Burnin' At Backstreet was recorded at the Backstreet Club in New haven Connecticut on February 19, 1980. Baker and Frank appear in a quartet format with bassist Michael Formanek and pianist Drew Salperto. The repertoire is wholly Baker. Baker loved the Miles Davis songbook and his performances of Davis originals were always more rounded and open than Davis.' "Tune Up," the modal "Milestones" and craggy "Four" share the stage with another Baker favorite, Dizzy Gillespie's "Blue 'n Boogie." Baker is in good solo form on these up tempo numbers. His tone is fat and confident, even when presented tartly, like the opening of "Milestones"…
This extra-special two-hour demented punk extravaganza is an audio oddity unlike anything else! An eclectic mix of artists from the world of classic and contemporary punk/indie/alt-rock have assembled, along with special guest stars from film, TV and more, to pay homage to radio icon Dr. Demento (a world-renowned institution who has championed novelty music and its creators since the 1970s), for this mind-blowing compilation.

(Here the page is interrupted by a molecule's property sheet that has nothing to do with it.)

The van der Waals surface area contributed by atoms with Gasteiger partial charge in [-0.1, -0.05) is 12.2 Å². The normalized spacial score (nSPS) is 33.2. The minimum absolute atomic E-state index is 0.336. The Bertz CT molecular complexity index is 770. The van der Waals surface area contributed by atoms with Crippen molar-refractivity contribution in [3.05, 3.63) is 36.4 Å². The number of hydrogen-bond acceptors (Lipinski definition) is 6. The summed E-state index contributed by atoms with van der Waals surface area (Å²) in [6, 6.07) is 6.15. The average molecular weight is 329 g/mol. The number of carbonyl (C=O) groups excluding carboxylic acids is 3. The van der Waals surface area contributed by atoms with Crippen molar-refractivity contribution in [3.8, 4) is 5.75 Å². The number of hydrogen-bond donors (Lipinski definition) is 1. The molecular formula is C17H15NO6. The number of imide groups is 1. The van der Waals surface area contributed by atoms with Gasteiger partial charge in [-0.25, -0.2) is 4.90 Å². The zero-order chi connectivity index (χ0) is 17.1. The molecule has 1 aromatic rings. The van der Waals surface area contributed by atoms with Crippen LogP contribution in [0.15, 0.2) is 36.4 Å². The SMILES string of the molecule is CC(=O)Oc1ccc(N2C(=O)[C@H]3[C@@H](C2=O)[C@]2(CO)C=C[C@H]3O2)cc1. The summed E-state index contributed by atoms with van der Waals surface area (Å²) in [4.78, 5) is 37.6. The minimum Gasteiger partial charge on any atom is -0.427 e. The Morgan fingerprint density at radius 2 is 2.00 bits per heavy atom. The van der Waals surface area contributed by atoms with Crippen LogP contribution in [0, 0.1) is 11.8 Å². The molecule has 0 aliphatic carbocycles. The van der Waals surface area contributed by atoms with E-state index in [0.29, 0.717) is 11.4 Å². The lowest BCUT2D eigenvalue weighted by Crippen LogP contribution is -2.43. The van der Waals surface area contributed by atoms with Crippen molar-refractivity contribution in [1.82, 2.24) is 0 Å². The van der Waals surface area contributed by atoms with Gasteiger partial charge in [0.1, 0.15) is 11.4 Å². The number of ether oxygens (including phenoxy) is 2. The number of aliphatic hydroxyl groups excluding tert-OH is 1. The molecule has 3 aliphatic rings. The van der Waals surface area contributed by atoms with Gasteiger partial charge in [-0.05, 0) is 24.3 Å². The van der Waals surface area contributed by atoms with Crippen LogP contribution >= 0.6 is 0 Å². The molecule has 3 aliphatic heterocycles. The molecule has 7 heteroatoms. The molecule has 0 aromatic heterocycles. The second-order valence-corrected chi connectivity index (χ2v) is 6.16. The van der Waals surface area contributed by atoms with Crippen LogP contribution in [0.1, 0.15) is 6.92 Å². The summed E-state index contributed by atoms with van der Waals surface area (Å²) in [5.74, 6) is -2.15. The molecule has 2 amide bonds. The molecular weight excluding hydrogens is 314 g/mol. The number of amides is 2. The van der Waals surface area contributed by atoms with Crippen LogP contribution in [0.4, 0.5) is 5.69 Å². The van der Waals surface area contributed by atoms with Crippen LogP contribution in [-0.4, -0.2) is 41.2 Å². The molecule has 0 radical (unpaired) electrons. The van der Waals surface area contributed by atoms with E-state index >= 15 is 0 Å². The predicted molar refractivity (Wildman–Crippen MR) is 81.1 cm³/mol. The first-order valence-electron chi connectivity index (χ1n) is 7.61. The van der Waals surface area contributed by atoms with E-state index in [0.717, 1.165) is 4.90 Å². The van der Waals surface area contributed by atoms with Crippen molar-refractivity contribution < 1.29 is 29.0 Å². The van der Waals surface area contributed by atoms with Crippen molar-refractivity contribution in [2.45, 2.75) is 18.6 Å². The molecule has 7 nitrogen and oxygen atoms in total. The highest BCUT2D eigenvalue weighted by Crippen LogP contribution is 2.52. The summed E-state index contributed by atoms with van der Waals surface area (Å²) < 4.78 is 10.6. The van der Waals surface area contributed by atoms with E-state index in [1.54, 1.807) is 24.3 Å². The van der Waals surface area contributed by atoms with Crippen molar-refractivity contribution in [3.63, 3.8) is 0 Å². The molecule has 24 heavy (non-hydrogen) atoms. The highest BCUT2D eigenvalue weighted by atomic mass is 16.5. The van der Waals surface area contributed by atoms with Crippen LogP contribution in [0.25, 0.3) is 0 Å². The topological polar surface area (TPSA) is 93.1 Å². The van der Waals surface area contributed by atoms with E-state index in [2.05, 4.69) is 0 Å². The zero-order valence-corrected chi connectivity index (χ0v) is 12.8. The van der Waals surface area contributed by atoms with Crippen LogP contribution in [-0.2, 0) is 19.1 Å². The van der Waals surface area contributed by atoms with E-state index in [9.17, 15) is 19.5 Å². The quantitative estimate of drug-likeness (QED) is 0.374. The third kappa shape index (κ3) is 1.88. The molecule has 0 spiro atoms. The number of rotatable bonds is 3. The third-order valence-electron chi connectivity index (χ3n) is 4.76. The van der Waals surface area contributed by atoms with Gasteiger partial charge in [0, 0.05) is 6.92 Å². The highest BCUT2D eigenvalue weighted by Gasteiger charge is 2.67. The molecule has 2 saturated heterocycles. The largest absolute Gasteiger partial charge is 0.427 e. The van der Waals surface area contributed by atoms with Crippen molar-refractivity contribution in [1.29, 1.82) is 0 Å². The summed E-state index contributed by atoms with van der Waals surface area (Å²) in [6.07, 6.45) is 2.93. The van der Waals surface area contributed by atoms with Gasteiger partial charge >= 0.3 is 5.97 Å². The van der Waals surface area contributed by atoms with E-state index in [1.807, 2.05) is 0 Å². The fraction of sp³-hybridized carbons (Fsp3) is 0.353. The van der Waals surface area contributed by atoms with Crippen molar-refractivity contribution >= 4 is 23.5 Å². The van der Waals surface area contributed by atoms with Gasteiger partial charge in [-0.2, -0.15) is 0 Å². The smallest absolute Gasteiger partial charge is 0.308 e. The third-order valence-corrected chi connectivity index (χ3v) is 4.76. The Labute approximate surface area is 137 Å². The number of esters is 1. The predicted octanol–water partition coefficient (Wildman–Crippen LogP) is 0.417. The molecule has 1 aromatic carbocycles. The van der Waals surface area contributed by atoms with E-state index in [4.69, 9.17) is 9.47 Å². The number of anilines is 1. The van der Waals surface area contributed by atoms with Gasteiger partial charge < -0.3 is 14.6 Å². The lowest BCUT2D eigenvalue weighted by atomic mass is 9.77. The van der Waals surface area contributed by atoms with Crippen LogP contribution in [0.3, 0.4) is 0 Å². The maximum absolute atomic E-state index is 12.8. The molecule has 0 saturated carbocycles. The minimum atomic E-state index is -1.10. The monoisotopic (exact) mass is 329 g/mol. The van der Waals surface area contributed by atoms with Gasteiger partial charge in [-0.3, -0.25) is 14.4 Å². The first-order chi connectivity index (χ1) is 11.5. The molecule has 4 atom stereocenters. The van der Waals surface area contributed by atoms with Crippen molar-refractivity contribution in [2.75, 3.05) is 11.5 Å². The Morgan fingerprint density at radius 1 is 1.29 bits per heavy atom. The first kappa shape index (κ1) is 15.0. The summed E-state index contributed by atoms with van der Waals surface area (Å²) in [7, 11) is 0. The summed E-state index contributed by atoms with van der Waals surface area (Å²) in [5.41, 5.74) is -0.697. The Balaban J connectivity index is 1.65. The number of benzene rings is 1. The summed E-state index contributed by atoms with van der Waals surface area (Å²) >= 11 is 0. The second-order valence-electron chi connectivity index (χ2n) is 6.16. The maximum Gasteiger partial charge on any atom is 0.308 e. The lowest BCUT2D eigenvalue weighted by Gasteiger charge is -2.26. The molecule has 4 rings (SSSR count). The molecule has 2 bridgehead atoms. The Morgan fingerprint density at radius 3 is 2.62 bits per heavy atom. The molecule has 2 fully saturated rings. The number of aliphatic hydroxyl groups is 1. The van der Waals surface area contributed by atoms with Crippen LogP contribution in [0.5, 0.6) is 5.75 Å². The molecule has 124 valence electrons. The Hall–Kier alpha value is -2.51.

At this 1974 concert baritonist Gerry Mulligan and trumpeter Chet Baker had one of their very rare reunions; it would be only the second and final time that they recorded together after Mulligan's original quartet broke up in 1953. Oddly enough, a fairly contemporary rhythm section was used (keyboardist Bob James, vibraphonist Dave Samuels, bassist Ron Carter, drummer Harvey Mason, and in one of his first recordings, guitarist John Scofield). However, some of the old magic was still there between the horns, and in addition to two of Mulligan's newer tunes, this set (the first of two volumes) also includes fresh versions of "Line for Lyons" and "My Funny Valentine."
UK-only five CD box set containing a quintet of albums from this influential singer/songwriter housed in mini-LP sleeves. Includes the albums Tim Buckley (1966), Goodbye And Hello (1967), Blue Afternoon (1969), Happy Sad (1969) and Lorca (1970). Happy!!! NOT Sad! Prime Tim Buckley finally available. Today I just ran across this listing in Amazon and ordered it within seconds. So I cannot comment on the packaging or sound quality, but being issued by Warner Brothers UK, I am confident that both will be excellent. What I can comment on is: finally, to my ears, the single best Tim Buckley album "Blue Afternoon" is back in print after years of being unavailable. "Blue Afternoon," although comprised of so-called "leftovers" as far as Buckley was concerned, has always been my favorite Buckley album, which I purchased when it came out in 1969.